Canadian scientists are racing to understand more about the threat of the omicron variant — how fast it spreads, whether it causes more or less severe illness, and if it can escape previous immunity to COVID-19 — but it could take weeks before a full picture emerges.
There have been dozens of suspected and confirmed cases of omicron reported throughout Canada in recent days, but several have no known link to international travel and have prompted concerns the variant could already be driving outbreaks here.
Health officials in London, Ont., confirmed omicron is now linked to a cluster of at least 40 COVID-19 cases in the city associated with schools, child care centres and a church, with 171 high-risk close contacts identified.
And countries such as South Africa, Denmark and England are already reporting widespread community transmission of the variant, with growing evidence that omicron was already spreading in Europe before it was identified by researchers in southern Africa.
Canadian labs better prepared for omicron
But the capacity to analyze this new variant and quickly share information about it both in Canada and globally has grown dramatically from a year ago, when the alpha and beta variants of concern first emerged.
“The most important thing for Canadians to know is that we have spent more than a year building the capacity for genomic surveillance,” said Catalina Lopez-Correa, executive director of The Canadian COVID Genomics Network (CanCOGeN).
“But it’s really early days for us to predict the clinical outcomes, the transmissibility, also we don’t know if this variant will be as fast taking over like delta … all this we can only see with time.”
Marc-André Langlois, a molecular virologist at the University of Ottawa who heads the Coronavirus Variants Rapid Response Network (CoVaRR-Net), says labs across the country are working tirelessly to conduct experiments on omicron.
“What’s changed is the fact that we’ve managed to bring our academic laboratory assets together,” Langlois said. “We have epidemiologists, we have modellers, we have immunologists, virologists and they’ve all come together.”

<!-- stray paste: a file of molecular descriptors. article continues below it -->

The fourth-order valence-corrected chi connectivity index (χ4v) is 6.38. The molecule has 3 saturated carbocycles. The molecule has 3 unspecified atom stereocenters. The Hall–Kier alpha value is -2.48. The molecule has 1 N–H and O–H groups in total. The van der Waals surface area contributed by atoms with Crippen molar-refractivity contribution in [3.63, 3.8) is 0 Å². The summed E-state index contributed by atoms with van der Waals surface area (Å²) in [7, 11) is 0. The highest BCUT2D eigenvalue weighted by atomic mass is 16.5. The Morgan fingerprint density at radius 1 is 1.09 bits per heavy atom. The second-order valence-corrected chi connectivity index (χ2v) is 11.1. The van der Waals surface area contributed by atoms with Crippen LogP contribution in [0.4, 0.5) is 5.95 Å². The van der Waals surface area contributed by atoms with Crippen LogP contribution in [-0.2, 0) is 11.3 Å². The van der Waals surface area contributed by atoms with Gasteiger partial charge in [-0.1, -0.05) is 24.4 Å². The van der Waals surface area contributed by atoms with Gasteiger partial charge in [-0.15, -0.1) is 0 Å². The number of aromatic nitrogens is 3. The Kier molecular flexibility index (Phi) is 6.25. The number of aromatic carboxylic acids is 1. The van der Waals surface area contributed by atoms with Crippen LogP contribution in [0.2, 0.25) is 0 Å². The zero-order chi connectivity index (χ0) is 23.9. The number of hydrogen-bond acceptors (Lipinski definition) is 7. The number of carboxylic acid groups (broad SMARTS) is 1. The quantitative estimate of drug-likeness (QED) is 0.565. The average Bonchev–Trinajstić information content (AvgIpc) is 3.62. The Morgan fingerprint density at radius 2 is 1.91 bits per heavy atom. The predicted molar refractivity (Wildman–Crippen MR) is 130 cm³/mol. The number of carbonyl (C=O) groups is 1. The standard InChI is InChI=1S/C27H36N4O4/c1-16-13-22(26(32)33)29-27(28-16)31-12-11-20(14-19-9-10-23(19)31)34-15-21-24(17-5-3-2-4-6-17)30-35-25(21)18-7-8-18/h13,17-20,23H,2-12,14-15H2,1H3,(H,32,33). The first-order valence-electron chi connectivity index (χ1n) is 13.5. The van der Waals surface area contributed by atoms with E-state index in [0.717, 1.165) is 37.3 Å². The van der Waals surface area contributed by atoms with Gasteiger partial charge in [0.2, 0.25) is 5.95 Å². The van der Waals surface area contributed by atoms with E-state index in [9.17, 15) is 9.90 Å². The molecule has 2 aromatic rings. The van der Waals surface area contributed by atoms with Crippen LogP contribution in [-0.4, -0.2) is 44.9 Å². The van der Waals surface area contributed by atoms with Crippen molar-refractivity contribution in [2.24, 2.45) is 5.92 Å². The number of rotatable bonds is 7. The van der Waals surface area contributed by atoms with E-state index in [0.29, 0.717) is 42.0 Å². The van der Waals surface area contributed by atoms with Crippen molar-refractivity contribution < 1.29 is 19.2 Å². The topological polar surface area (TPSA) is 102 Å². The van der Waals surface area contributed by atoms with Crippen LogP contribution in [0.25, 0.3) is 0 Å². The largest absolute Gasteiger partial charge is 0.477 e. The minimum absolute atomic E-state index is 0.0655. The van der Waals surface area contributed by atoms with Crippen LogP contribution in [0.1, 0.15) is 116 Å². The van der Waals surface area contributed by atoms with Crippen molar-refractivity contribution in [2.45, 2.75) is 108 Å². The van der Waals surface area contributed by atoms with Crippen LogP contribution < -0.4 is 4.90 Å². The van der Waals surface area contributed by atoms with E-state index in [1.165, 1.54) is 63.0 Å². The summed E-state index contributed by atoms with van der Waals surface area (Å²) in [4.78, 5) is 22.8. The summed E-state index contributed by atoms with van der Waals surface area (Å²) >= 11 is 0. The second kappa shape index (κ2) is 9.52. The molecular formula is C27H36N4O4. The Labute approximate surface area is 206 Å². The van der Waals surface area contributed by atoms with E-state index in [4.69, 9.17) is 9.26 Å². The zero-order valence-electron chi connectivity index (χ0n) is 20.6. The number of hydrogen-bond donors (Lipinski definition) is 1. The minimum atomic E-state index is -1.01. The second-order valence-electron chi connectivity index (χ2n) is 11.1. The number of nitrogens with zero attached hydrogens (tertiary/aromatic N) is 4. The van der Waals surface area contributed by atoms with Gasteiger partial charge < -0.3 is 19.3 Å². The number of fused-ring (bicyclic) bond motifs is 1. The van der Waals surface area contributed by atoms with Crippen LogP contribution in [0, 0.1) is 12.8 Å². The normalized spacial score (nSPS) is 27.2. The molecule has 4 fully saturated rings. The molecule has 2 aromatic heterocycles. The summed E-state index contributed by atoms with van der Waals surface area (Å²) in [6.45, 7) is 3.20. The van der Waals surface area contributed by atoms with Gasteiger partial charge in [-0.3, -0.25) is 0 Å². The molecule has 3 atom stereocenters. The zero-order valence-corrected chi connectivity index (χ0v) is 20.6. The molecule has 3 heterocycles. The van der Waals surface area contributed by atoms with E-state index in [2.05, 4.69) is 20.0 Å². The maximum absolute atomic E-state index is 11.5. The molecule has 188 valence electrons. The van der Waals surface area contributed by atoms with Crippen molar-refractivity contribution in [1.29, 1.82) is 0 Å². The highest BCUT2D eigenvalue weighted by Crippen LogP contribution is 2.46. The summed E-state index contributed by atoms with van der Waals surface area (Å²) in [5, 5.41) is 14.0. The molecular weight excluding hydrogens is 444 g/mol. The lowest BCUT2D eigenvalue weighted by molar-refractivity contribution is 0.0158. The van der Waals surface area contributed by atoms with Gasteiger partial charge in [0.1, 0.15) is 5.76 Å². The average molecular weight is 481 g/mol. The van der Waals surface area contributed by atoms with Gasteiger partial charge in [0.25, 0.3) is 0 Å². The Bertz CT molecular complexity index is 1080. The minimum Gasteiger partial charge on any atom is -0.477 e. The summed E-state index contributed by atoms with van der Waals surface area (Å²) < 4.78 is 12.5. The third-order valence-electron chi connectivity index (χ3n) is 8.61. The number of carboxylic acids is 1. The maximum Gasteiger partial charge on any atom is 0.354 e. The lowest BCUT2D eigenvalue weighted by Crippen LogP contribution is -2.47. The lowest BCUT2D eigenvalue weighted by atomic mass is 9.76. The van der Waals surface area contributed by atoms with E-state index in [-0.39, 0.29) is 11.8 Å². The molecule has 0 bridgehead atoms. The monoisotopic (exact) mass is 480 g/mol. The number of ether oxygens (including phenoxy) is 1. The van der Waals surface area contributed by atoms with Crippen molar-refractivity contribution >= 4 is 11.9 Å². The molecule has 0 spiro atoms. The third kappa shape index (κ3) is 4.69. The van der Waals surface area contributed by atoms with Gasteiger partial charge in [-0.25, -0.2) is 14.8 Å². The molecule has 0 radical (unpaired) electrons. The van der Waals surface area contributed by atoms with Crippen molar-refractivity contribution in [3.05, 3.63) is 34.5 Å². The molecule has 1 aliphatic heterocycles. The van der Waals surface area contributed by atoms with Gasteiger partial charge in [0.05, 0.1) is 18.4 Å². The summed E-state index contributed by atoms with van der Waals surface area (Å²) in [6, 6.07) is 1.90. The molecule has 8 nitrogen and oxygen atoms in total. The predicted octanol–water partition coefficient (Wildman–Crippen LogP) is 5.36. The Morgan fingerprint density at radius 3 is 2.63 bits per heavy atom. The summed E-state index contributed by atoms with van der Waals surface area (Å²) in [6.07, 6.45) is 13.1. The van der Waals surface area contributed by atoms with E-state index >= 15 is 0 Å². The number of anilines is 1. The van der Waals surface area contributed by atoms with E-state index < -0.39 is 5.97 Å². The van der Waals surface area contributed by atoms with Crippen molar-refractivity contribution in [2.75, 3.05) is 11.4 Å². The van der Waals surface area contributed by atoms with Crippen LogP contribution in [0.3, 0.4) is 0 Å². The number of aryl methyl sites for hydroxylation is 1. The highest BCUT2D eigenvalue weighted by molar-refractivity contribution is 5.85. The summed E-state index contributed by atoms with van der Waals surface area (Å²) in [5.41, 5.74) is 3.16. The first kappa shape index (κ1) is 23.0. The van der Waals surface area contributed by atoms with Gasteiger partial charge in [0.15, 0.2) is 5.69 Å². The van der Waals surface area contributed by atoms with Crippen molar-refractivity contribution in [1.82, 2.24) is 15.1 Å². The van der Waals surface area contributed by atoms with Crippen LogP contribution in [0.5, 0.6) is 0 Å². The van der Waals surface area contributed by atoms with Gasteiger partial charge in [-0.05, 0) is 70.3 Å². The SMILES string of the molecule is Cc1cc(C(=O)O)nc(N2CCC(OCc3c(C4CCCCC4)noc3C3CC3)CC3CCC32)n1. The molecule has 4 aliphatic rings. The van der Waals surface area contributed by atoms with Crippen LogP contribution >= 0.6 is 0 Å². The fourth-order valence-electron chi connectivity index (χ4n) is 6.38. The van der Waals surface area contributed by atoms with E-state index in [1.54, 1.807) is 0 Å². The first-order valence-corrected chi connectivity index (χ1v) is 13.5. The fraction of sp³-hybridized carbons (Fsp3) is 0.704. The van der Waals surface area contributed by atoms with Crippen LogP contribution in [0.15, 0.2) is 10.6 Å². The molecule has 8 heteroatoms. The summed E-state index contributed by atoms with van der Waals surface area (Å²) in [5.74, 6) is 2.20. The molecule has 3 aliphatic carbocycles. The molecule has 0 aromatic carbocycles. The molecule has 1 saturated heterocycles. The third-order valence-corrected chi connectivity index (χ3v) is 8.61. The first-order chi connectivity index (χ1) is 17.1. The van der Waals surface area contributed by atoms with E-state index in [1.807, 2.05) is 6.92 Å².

Guillaume Bourque, director of bioinformatics at the McGill Genome Centre in Montreal, says Canada is also now able to act on the data more quickly.
“Now we have the system in place,” Bourque said. “We want to make it available to public health and to the scientific community as fast as possible, so that people can really start working on trying to understand the variant and then give advice to public health in terms of the best approach to try to contain it.”
Langlois says that the early data coming out of southern Africa on omicron is useful — but limited in scope.
“That snapshot is very, very different to the Canadian landscape. So the information we have now is indicative, but it’s not a true reflection of what’s going to happen when this variant spreads in Canada,” he said. “This is why we need a Canadian network to look at the Canadian situation.”
Langlois said the first tests will look at whether antibodies from COVID-19 vaccines will still neutralize the virus compared to other variants, but figuring out how much of an impact omicron could have on vaccine effectiveness at a population level will take time.
“We’re talking about maybe two, three more weeks to get some neutralizing data from the blood of Canadians,” he said.
Not enough data to ‘speculate’ on omicron impact yet
But Canadian scientists aren’t just looking on Canadian soil for answers — they’re also poring over hints from around the world about the impact omicron could have here.
Angela Rasmussen, a virologist at the Vaccine and Infectious Disease Organization (VIDO) at the University of Saskatchewan, says epidemiologic data from documented omicron cases in Canada and globally will be key.
“We’re looking at the number of breakthrough infections that occur, looking at the number of people who’ve been vaccinated, who end up not only with infection with the omicron variant but also in the hospital,” she said.
“We are reliant on these studies to determine really whether the vaccines will remain effective — including protecting against severe disease caused by omicron.”
Another way scientists are understanding more about how omicron spreads is by experimenting with the virus in other species using challenge studies, where animal models are vaccinated and then infected with the variant to determine how severe their illness is.
“We’re looking to see what type of clinical manifestations this variant causes in laboratory animals and if in laboratory animals this particular variant can transmit easily,” said Alyson Kelvin, a virologist at the Canadian Center for Vaccinology and VIDO in Saskatoon.
“Those are key evaluations that need to occur before we can really speculate anything about this variant.”
Could omicron overtake delta in Canada?
Delta remains the dominant variant in Canada, but if early speculation about omicron being more transmissible and causing less severe disease holds true, experts say we could be looking at a very different epidemic picture in Canada in the coming weeks and months.
“To be honest, I wouldn’t be surprised if it does take off because if it’s like delta, the main thing we can do is slow down progression,” said Bourque.
“We need to learn as much as we can from experiments that we’ll be doing here on those samples, but also from other colleagues from all over the world.”